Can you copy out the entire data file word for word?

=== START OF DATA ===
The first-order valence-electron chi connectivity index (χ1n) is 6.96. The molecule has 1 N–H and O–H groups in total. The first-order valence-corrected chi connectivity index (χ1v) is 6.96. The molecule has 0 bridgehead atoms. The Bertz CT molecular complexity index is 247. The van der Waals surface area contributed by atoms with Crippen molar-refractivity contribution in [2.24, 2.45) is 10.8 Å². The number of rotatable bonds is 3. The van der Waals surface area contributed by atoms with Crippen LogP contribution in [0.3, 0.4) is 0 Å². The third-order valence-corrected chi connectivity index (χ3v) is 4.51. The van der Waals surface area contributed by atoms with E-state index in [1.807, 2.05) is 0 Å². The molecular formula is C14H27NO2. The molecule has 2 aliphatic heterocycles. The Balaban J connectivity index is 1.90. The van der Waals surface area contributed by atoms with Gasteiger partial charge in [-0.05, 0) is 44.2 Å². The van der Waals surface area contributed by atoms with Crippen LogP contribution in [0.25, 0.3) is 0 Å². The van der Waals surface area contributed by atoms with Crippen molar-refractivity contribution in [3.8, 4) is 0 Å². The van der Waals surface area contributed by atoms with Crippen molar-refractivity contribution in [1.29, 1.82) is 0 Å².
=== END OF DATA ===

The first-order valence-electron chi connectivity index (χ1n) is 6.96. The molecule has 1 N–H and O–H groups in total. The first-order valence-corrected chi connectivity index (χ1v) is 6.96. The molecule has 0 bridgehead atoms. The Bertz CT molecular complexity index is 247. The van der Waals surface area contributed by atoms with Crippen molar-refractivity contribution in [2.24, 2.45) is 10.8 Å². The number of rotatable bonds is 3. The van der Waals surface area contributed by atoms with Crippen LogP contribution in [0.3, 0.4) is 0 Å². The third-order valence-corrected chi connectivity index (χ3v) is 4.51. The van der Waals surface area contributed by atoms with E-state index in [1.807, 2.05) is 0 Å². The molecular formula is C14H27NO2. The molecule has 2 aliphatic heterocycles. The Balaban J connectivity index is 1.90. The van der Waals surface area contributed by atoms with Gasteiger partial charge in [-0.05, 0) is 44.2 Å². The van der Waals surface area contributed by atoms with Crippen LogP contribution in [0.25, 0.3) is 0 Å². The van der Waals surface area contributed by atoms with Crippen molar-refractivity contribution in [3.8, 4) is 0 Å². The van der Waals surface area contributed by atoms with Crippen molar-refractivity contribution in [1.29, 1.82) is 0 Å².